The first part of The Fractures, told in issue #6 of Titan Comics’ Twelfth Doctor adventures, stuck very closely to modern, contemporary Who – Coal Hill pupil in the Tardis, Kate Lethbridge-Stewart and UNIT at the Tower, wandering time traveler in an orange space suit and so on. Part 2, if anything, feels like we’ve gone back a few years, touching bases along the New Who timeline, all the way back to the first new series in 2005, as we learn what the Fractures are, and why they’re messing with the lives of ordinary Londoners.
Tony reviewed The Twelfth Doctor #7 from Titan Comics.
The Tenth Doctor #9 – amazing story, great artwork.
The Weeping Angels of Mons has been, from its earliest panels, haunting, spooky, and heartbreaking by turns. Writer Robbie Morrison has delivered a Tenth Doctor story of real nuance and heart, a love letter to the ordinary men who found themselves, voluntarily or not, changing their day to day world for a hell of muck, bullets, wire, fear, noise, gas and all the horrors the human race had by 1914 devised.
In that environment, the Weeping Angels work superbly, terrifyingly well – arguably better, in fact, than in any of their TV adventures so far.
Tony reviewed The Tenth Doctor #9 from Titan Comics.
‘I’m just a mouth on legs’ – but so much more. Tegan Jovanka.
‘Well, that settles it – she’s got to come with us!’
As ‘Welcome to the Tardis’ parties go, it’s not the most promising beginning, and yet Tegan Jovanka is the go-to companion of the Peter Davison era, the one your mind immediately conjures up when you picture the early 80s Tardis. Of the Fifth Doctor’s companions, she’s the one who stays the longest, and the one who lets him get away with least in the way of prevarication, fecklessness or shoddy piloting. In essence, Tegan is the Fifth Doctor’s whetstone – with his personality so much less inherently bluff and commanding than that of his fourth incarnation, it’s Tegan who frequently makes the Fifth Doctor buck his ideas up, or at least gives him an ideal to live up to.
Tony paid tribute to a great 80s companion – Tegan Jovanka.
Snakedance was a great statement of historical honesty.
The past is rarely anything like the fluffy legends we establish in its name.
That’s a key theme of Snakedance, where the Mara, last seen becoming a giant snake and evaporating in a puff of its own reflection in Kinda, is a popular figure in the local semi-mythological history of the planet Manussa.
Tony remembered Snakedance, the second story involving The Mara.
The Fifth Doctor Box Set – better than you might imagine.
The Fifth Doctor Box Set is one of those instances where Big Finish pull just a couple of stories together, and usually sell them at a price akin to two new release DVDs (£25 download, £30 CD) – a big financial investment if the stories don’t live up to the enjoyment you could get from two new release DVDs. This box set reunites the ‘full Tardis’ crew – Nyssa, Tegan and Adric returning alongside Fifth Doctor Peter Davison for two ‘early Fifth’ era stories. So ultimately, before you shell out for this one, you have to ask yourself one question – how much do you like Adric?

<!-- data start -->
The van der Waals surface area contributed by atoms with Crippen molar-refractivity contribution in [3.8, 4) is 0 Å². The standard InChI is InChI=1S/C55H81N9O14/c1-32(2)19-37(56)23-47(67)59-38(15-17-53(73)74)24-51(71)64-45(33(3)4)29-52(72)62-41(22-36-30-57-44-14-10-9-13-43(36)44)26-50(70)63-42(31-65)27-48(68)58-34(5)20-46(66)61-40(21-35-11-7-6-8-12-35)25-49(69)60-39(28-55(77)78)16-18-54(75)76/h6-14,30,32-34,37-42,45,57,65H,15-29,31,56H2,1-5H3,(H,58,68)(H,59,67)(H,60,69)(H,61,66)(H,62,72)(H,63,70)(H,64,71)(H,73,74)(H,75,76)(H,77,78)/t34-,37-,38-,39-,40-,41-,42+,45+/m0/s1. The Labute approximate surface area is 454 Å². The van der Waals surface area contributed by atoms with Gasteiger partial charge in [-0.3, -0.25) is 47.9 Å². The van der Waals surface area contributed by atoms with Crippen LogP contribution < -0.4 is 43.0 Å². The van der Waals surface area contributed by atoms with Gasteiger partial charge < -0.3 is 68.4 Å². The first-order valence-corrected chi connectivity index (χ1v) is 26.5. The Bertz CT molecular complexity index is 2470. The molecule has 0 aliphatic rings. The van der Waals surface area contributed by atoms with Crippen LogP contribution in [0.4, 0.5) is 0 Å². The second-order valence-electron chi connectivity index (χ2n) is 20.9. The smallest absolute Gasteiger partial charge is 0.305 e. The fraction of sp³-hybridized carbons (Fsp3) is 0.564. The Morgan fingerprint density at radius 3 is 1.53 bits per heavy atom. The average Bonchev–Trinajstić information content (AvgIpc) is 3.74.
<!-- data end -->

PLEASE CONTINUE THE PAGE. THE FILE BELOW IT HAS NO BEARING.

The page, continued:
Tony checked out the Fifth Doctor Box set from Big Finish, including Psychodrome and Iterations of I.
The ongoing saga of the Eleventh Doctor, Alice, Jones and ARC against ServeYouInc and in particular the villainous dream-come-true merchant known as the Talent Scout is nearing its end, which means this issue of the Titan Comics Eleventh Doctor series turns towards the wrapping up of plot strands. In this issue we find out how the Talent Scout came to be, what his connection is to the mysterious entity of which ARC is essentially the living brain (keep up, this is an Eleventh Doctor saga!), and why he’s been plaguing the Doctor and co for so long now.
Tony reviewed The Eleventh Doctor #11 from Titan Comics.
The 80s saw a spectacular renaissance of the Master.
The Master was originally a Doctor-specific creation. He was the Anti-Pertwee, and his original function in Doctor Who was to provide either a convenient ‘Moriarty-style’ thorn of evil genius in the Third Doctor’s side (mainly, but not exclusively while he was trapped on Earth), or to be a gateway through which other monsters of the week could rock up in our part of the galactic neigbourhood, con the bejeesus out of everybody and threaten to kill us all, or turn our planet into a planet-sized wheel of brie.
Tony examined the renaissance of the Master, throughout the Peter Davison era in particular.
Peter Davison, preparing to battle evil and score runs as the Fifth Doctor.
As well as being the youngest Doctor to date when he took over the keys of the blue box, Davison at 29 was the Doctor who had had the most public recognition from his prior TV work, at least since Hartnell’s Army Game days.
As WarpedFactor began a celebration of all things Fifth Doctor, Tony looked back on the pre-Who career of the man who gave him life – Peter Davison.